The bloody area resulting from resection often exposes bone or alloplastic material, in addition to presenting mobility due to chest expansion. In these cases, thick flaps, such as myocutaneous ones, are often more appropriate and safer than fine cutaneous flaps. Different types of flaps can be used. To determine the most appropriate, we evaluate mainly the tissues available and the needs of the bloody area. Fasciocutaneous flaps serve well for small to medium sized wounds, and when there is no alloplastic material underneath. Muscle flaps (eg pectoralis major, rectus abdominis, latissimus dorsi) bring well vascularized tissue to the reconstructed area1 4. They can also attach a skin-fat segment, determining best coverage of the underlying tissue (eg transverse rectus abdominis muscle flap - TRAM; vertical rectus abdominis muscle flap - VRAM).

Gardner et al . Demonstrated the suitability of regional fasciocutaneous flaps in three cases, using them even on small fragments of marlex meshes, emphasizing that they should be well vascularized so there is no suffering, necrosis and destabilization of the wall5. In some situations, microsurgery flaps are indicated6, though not available in many hospitals.

There are few reports with extensive experience in the field. We highlight Arnold et al . and Mansour et al . In 1984, Arnold et al . had experience of 100 cases7. In 66 patients there were wall resection. Most reconstructions used the pectoralis major muscle. In 1996, they described a new sequence with 500 reconstructions in 18 years of observation8. There was skeletal resection in 443 individuals. The flaps used in the reconstruction were mainly the pectoralis major and the latissimus dorsi. The average number of operations per patient was 2.3 and the length of stay was around 21 days. They also participated in other studies: on the use of alloplastic materials in stabilizing the thoracic wall9; on the characteristics of the chest wall and the usual reconstruction indications10; and on the anatomical features and surgical techniques used in the making of major muscle flaps for reconstruction11 (pectoralis major, latissimus dorsi and rectus abdominis).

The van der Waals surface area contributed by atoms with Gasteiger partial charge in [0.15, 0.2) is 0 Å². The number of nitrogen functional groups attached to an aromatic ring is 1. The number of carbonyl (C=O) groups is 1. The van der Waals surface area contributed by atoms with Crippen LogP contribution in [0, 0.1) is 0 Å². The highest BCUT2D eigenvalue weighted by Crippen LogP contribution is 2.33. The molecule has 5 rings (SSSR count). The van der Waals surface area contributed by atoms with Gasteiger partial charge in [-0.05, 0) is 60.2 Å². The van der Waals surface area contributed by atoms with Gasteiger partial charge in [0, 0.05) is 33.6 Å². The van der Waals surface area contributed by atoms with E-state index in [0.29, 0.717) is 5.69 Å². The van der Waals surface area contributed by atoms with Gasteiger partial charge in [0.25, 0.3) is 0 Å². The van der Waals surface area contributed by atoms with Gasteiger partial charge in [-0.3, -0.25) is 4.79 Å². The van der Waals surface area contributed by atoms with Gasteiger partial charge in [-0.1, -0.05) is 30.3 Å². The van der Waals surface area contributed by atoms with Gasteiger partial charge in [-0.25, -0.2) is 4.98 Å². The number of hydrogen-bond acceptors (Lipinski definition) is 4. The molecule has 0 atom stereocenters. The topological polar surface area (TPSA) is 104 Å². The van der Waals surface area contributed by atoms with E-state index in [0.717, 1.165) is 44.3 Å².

Mansour et al . Presented a 25-year experience with 200 patients, analyzing surgical indications3. They found the main cause to be lung cancer, followed by chest wall cancer and breast cancer. All patients had at least two resected ribs. These defects were reconstructed with Vicryl(r) mesh, Prolene (r) mesh, or association of one of these with methacrylate (surgical cement). They employed pedicle muscle flaps in 48% of patients and microsurgical flaps in 9%. The most used muscles were latissimus dorsi, pectoralis major and rectus abdominis (TRAM). The average hospital stay was 18 days and 7% of the patients died perioperatively. They questioned whether the stabilization of the wall with meshes and methacrylate would be really necessary, but employed them in all operations.

Regarding the chest wall, Makboul et al . also reported that the use of alloplastic material for structuring was not necessary, using only latissimus dorsi flaps to close the defects. However, they state that their series of five patients had undergone local radiotherapy and that this leaves the thoracic wall more rigid12. That same year, Sodha et al . encouraged the use of only acellular dermal matrix for the correction of wall defects after resection of ribs in selected cases13. They protected the material with a latissimus dorsi flap. We emphasize that, just like these authors, we also use alloplastic material to reconstruct the wall.